You can watch the episode for yourself here before reading the rest of this post, which, naturally, contains spoilers: http://bcove.me/02gnesdt
For those who don't know much about Gene Simmons, he was born in Haifa, Israel, and came to America with his mother when he was only a young boy of about 9 or 10. Given his tremendous success as a Rock Star and a businessman (and now reality show star) his hometown wanted to present him with an award of some sort. Shannon decided it was the perfect opportunity to make Gene deal with his personal Father-abandonment related issues.
So Shannon arranges a surprise meeting with Gene's family members, who he purportedly did not know even existed.
According to the show, Gene had always been under the assumption that his Father abandoned he and his Mother, which is why they came to America when he was still a young boy. He used that as his personal motivation and drive to succeed in life. He admits that his thoughts of the abandonment drove him his entire life to prove that he did not need his Father for anything. As far as he was concerned, his Father was dead to him, he wanted nothing to do with him...so much so that he forbade his Mother from talking to him about his Father. He never visited or talked to his Father on the phone. He only wrote a single, short letter to his Father when he was younger, and he never received a response. His Father passed away in 2002.
Gene apparently didn't have an idea that he even had a half brother and three half sisters and a bunch of nieces and nephews still living in Haifa. I would suspect that deep down, he knew somehow that he had relatives, but he kept that knowledge suppressed because he did not want to deal with his Father-abandonment issues.
Nevertheless, when Shannon and Nick (his son) accompany Gene to a restaurant and Shannon introduces him to his half-brother Jacob and his three sisters, Gene's reaction is as real as it gets. As the show progressed, his sisters begin crying as they observe him walking and talking...they keep seeing how strongly he resembles his Father in mannerisms and posture and facial expressions.
Gene is also blown away by how much his half-sibling's children resemble his own children when they were kids.
At this point, I'm totally absorbed in the show as compelling drama I can't tear my eyes from the screen.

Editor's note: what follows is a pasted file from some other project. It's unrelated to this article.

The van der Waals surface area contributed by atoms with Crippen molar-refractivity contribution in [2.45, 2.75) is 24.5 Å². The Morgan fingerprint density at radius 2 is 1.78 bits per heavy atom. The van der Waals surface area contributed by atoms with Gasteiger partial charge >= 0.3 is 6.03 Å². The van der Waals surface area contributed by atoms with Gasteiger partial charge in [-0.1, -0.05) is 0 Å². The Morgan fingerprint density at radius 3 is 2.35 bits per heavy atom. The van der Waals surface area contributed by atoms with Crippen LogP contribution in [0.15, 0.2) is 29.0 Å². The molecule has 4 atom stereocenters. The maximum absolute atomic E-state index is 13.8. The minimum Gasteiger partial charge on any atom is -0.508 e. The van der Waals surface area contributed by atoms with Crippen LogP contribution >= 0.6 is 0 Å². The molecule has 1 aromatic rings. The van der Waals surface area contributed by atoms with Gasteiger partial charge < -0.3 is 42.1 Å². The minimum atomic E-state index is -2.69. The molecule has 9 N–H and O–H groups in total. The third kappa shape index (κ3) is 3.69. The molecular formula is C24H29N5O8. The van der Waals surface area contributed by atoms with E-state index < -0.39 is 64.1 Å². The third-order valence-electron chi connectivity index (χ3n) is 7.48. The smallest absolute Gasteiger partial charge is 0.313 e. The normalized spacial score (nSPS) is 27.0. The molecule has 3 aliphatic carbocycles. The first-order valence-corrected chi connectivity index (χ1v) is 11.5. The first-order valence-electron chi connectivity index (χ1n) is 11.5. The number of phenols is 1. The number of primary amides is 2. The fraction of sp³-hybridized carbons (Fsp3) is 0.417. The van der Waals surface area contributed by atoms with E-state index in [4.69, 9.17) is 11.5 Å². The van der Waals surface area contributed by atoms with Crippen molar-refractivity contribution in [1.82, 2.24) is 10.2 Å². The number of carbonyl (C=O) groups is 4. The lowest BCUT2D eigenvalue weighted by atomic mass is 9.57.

But the heart-wrenching scene that inspired a few tears came when they all went to the cemetery where Gene's Father was buried.
It was very apparent that Gene was overcome when he realized where they were going when they arrived at the entrance. Shannon and his new-found siblings nearly had to drag him into the cemetery. When they arrived at their Father's grave, Gene's brother Jacob pulled out a letter that their Father had written, addressed to Gene, but never mailed or even completed it, and and read it to him aloud.
Gene Simmons utterly broke down.
After reading the letter to him, Shannon asks the entire entourage to give Gene a few moments alone at the graveside. Of course, the cameras backed off to a distance but continued to record, and the audio was still able to pick up Gene's lamentations and sorrow.
I cannot believe he would allow such footage to be broadcast on a worldwide TV show for such an utterly personal moment like that. There is absolutely no way the reactions or dialog could have been scripted or planned out. Perhaps the producers and such planned out the set up, knowing his reactions would be genuine and make for compelling TV.
If so, they were right.
If Gene has some desire to prove he's honest and doesn't care who sees him at his moments of greatest weakness, he certainly did so here.
Or...he knows that it's ratings gold and it's all about the money, and there is no place he won't go to whore out his personal traumas for the almighty dollar.
Probably a bit of both.
As it turns out, Gene discovers that in fact his Father didn't abandon him, his Mother took him and they left HIM to come to America. The show didn't go into much details about the split, but it was clear that Gene realized that decades of resentment for abandonment by his Father was ill-placed.
This show got to me.